# 6

### Epistemic Status

Been sitting in my drafts unattended to for a month. I'm publishing now so that I publish at all. I do not currently endorse this post or its follow up.

### Acknowledgements

Discussions with others helped me refine/sharpen these ideas. I'm grateful for them.

# Introduction

(You may skip to "Closing Remarks" to get a high-level summary of the post.)

Counterfactual/counterlogical reasoning seems intuitively sensible as a decision procedure.

We can build deterministic algorithms that consider what "would" happen if they took one action or another. I will refer to such algorithms as "decision algorithms".

Loosely speaking, a decision algorithm is one that takes in sensory data (observation history) as input and (if it halts) returns ("chooses") an action as its output.

Given a set of actions .

What does it mean for a decision algorithm to consider an action  if it will deterministically choose an action  and can't actually "choose" .

In what sense "could" it have chosen ?

Why is this possible?

# What "Couldness" Feels Like From the Inside

I'm guessing that "couldness" flows from a paradox of self-reference?

A decision algorithm cannot (in general) determine ahead of time what its output (choice) is, until it actually returns its output (makes that choice). This can be proven by contradiction.

Suppose that there's a subroutine  that gave the algorithm its deterministic choice.

Where:

is the algorithm's percept sequence (sensory data/observation history) at the time of invocation.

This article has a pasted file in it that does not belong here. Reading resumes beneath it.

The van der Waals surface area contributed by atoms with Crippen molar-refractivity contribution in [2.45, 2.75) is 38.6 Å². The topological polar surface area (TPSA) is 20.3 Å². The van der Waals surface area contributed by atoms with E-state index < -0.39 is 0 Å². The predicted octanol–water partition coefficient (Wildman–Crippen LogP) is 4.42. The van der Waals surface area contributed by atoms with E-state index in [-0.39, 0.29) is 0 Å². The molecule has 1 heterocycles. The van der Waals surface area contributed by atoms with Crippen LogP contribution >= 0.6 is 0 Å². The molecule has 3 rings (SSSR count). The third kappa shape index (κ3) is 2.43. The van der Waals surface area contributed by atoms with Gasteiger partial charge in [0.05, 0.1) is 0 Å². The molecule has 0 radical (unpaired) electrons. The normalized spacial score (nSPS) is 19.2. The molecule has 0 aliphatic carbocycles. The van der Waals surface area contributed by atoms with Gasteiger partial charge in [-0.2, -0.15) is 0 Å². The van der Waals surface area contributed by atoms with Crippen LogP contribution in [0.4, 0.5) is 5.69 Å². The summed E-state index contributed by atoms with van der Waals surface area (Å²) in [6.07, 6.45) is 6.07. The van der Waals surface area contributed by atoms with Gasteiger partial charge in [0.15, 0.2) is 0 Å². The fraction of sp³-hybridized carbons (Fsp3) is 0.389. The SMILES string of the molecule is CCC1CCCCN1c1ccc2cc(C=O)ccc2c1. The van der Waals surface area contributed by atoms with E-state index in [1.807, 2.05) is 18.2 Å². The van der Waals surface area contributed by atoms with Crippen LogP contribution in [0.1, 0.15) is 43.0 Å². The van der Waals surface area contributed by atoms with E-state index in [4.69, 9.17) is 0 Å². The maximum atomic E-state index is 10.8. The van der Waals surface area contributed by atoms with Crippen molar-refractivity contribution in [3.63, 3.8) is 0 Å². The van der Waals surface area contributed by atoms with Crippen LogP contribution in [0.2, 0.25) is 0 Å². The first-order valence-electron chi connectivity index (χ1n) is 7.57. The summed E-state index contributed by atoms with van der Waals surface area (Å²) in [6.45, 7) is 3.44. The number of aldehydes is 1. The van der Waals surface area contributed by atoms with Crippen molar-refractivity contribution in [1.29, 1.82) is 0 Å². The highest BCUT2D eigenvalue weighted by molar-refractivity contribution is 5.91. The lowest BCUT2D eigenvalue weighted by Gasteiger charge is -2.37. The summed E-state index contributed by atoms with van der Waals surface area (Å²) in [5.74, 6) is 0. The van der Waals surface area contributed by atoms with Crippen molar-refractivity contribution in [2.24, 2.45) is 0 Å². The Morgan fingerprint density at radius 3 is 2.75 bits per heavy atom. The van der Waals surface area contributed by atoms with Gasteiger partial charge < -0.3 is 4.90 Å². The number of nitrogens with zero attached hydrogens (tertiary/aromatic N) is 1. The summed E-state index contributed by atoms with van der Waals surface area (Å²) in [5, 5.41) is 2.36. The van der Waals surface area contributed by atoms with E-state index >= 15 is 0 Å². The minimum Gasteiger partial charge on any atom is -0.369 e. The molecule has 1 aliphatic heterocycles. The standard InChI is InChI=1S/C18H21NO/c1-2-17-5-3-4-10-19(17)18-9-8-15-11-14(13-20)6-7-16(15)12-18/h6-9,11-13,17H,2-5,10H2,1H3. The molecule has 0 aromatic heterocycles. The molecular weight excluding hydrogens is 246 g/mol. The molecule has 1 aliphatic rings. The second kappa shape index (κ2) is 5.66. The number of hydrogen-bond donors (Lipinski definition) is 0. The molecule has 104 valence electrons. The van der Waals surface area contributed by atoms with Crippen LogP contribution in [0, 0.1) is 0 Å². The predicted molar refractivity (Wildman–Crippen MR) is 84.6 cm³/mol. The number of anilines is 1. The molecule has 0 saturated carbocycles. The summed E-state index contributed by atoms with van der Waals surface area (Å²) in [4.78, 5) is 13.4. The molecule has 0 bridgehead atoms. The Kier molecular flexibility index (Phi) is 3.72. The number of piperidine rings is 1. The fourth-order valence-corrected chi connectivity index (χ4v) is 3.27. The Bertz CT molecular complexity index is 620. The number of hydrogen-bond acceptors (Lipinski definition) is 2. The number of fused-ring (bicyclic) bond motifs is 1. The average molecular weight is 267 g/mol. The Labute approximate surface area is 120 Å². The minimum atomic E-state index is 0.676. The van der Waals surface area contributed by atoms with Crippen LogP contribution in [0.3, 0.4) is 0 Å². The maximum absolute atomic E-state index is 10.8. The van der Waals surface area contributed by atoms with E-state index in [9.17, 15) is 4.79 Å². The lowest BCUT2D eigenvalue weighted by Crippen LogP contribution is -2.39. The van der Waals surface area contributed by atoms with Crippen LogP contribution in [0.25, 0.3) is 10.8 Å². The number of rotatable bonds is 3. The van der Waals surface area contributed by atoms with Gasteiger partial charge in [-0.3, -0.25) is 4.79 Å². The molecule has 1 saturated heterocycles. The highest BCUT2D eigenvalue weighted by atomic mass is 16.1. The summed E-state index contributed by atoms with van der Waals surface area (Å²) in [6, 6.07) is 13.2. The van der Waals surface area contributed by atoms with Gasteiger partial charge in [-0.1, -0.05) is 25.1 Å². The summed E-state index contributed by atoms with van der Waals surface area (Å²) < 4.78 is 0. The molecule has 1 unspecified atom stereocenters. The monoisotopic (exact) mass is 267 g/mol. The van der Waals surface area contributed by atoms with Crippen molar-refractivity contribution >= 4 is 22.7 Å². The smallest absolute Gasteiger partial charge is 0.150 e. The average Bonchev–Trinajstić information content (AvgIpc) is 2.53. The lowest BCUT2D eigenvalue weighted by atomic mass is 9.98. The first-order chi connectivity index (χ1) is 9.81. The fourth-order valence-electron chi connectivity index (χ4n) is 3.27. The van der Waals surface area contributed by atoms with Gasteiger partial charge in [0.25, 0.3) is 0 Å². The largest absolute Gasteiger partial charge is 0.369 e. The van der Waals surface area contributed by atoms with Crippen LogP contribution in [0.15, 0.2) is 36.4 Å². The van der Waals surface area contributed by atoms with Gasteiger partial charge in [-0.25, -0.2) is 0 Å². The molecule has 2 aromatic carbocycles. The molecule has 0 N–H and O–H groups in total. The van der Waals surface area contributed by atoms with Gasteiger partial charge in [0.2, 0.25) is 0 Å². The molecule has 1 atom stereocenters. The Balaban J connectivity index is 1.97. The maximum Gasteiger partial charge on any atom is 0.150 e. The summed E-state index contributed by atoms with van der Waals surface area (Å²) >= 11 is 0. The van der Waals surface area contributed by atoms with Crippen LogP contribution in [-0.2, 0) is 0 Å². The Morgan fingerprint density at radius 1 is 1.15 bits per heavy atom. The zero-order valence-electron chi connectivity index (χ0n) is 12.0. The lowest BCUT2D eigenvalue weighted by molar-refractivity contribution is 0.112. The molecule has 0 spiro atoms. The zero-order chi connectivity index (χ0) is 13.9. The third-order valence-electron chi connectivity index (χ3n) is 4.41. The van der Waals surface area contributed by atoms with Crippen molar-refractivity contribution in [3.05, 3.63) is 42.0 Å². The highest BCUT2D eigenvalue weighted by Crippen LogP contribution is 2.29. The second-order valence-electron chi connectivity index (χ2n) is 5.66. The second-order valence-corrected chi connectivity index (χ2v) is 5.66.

Then after running D, the algorithm can pick  (or simply not halt).

("Can" here means that the algorithm may be constructed so that after invoking D it acts in a manner inconsistent with the output of D.)

Thus, no such D can exist.

Thus, the algorithm cannot "know" its choice ahead of time.

(This is a limitation of decision algorithms in general. Some specific algorithms call a subroutine that determines their choice and then just return that choice.)

This inability of decision algorithms to know their (deterministic) choice ahead of time, is what "couldness" feels like from the inside.

From the perspective of the algorithm, it really can "choose" any

# What "Couldness" Feels Like From the Outside

What about from outside the algorithm? Isn't the deterministic choice of the algorithm already "known" ahead of time? If one knew the initial state of the universe, couldn't they tell what choice the algorithm was going to make ahead of time? If the choice of the algorithm is already determined, then in what sense "could" the algorithm have chosen otherwise?

Consider Chris Leong's example of "the student and the exam":

Suppose a student has a test on Friday. They are considering whether to study or go to the beach. Since the universe deterministic, they conclude that the outcome is already fixed and has been fixed since the start of time. Therefore, they figure out that they may as well not bother to study. Is there anything wrong with this reasoning?

I think that the reasoning is indeed flawed/problematic, and I'll explain why.

## Undecidability of Decision Algorithms

The undecidability of the halting problem means that the deterministic output of arbitrary decision algorithms on arbitrary inputs is also undecidable (for if you knew the output of an algorithm, you could determine that it halted).